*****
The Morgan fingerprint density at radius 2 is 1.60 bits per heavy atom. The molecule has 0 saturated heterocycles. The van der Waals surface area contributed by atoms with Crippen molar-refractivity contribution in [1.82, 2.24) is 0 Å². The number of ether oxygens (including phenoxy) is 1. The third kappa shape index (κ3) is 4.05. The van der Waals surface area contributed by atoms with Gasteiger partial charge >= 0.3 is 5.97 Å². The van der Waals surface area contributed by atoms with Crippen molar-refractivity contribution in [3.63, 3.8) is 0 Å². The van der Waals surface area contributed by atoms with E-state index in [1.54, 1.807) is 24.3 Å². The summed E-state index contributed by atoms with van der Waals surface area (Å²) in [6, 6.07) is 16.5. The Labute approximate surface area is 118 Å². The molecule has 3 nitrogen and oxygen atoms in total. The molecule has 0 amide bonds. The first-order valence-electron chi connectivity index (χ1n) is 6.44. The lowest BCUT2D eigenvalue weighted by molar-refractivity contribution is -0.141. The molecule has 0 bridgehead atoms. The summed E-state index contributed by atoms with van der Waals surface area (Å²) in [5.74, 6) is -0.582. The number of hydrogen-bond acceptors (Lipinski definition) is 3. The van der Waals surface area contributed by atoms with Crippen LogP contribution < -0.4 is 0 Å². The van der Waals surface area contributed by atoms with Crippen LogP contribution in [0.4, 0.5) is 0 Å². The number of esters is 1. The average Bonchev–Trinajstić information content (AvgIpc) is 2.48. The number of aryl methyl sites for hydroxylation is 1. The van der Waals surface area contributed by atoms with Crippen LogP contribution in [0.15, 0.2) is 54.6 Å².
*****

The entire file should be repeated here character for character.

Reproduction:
The Morgan fingerprint density at radius 2 is 1.60 bits per heavy atom. The molecule has 0 saturated heterocycles. The van der Waals surface area contributed by atoms with Crippen molar-refractivity contribution in [1.82, 2.24) is 0 Å². The number of ether oxygens (including phenoxy) is 1. The third kappa shape index (κ3) is 4.05. The van der Waals surface area contributed by atoms with Gasteiger partial charge >= 0.3 is 5.97 Å². The van der Waals surface area contributed by atoms with Crippen molar-refractivity contribution in [3.63, 3.8) is 0 Å². The van der Waals surface area contributed by atoms with E-state index in [1.54, 1.807) is 24.3 Å². The summed E-state index contributed by atoms with van der Waals surface area (Å²) in [6, 6.07) is 16.5. The Labute approximate surface area is 118 Å². The molecule has 3 nitrogen and oxygen atoms in total. The molecule has 0 amide bonds. The first-order valence-electron chi connectivity index (χ1n) is 6.44. The lowest BCUT2D eigenvalue weighted by molar-refractivity contribution is -0.141. The molecule has 0 bridgehead atoms. The summed E-state index contributed by atoms with van der Waals surface area (Å²) in [5.74, 6) is -0.582. The number of hydrogen-bond acceptors (Lipinski definition) is 3. The van der Waals surface area contributed by atoms with Crippen LogP contribution < -0.4 is 0 Å². The van der Waals surface area contributed by atoms with Crippen LogP contribution in [0.4, 0.5) is 0 Å². The number of esters is 1. The average Bonchev–Trinajstić information content (AvgIpc) is 2.48. The number of aryl methyl sites for hydroxylation is 1. The van der Waals surface area contributed by atoms with Crippen LogP contribution in [0.15, 0.2) is 54.6 Å².